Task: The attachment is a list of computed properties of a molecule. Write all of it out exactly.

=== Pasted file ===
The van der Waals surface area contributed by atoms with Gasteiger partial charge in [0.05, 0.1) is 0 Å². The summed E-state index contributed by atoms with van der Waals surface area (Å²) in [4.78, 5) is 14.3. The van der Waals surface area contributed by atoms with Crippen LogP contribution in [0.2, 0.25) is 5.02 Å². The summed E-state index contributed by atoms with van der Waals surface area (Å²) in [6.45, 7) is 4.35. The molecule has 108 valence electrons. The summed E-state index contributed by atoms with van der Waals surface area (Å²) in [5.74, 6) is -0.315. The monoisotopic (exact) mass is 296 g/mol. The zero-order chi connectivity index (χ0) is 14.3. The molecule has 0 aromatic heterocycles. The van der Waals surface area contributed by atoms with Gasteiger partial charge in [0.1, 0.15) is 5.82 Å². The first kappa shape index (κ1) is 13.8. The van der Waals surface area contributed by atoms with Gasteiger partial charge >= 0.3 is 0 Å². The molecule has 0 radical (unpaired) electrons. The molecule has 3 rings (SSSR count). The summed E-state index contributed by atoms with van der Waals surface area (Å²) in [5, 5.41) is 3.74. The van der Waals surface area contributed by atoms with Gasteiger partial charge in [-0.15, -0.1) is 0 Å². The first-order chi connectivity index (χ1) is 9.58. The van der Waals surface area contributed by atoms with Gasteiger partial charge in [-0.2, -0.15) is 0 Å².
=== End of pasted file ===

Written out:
The van der Waals surface area contributed by atoms with Gasteiger partial charge in [0.05, 0.1) is 0 Å². The summed E-state index contributed by atoms with van der Waals surface area (Å²) in [4.78, 5) is 14.3. The van der Waals surface area contributed by atoms with Crippen LogP contribution in [0.2, 0.25) is 5.02 Å². The summed E-state index contributed by atoms with van der Waals surface area (Å²) in [6.45, 7) is 4.35. The molecule has 108 valence electrons. The summed E-state index contributed by atoms with van der Waals surface area (Å²) in [5.74, 6) is -0.315. The monoisotopic (exact) mass is 296 g/mol. The zero-order chi connectivity index (χ0) is 14.3. The molecule has 0 aromatic heterocycles. The van der Waals surface area contributed by atoms with Gasteiger partial charge in [0.1, 0.15) is 5.82 Å². The first kappa shape index (κ1) is 13.8. The van der Waals surface area contributed by atoms with Gasteiger partial charge >= 0.3 is 0 Å². The molecule has 0 radical (unpaired) electrons. The molecule has 3 rings (SSSR count). The summed E-state index contributed by atoms with van der Waals surface area (Å²) in [5, 5.41) is 3.74. The van der Waals surface area contributed by atoms with Gasteiger partial charge in [-0.15, -0.1) is 0 Å². The first-order chi connectivity index (χ1) is 9.58. The van der Waals surface area contributed by atoms with Gasteiger partial charge in [-0.2, -0.15) is 0 Å².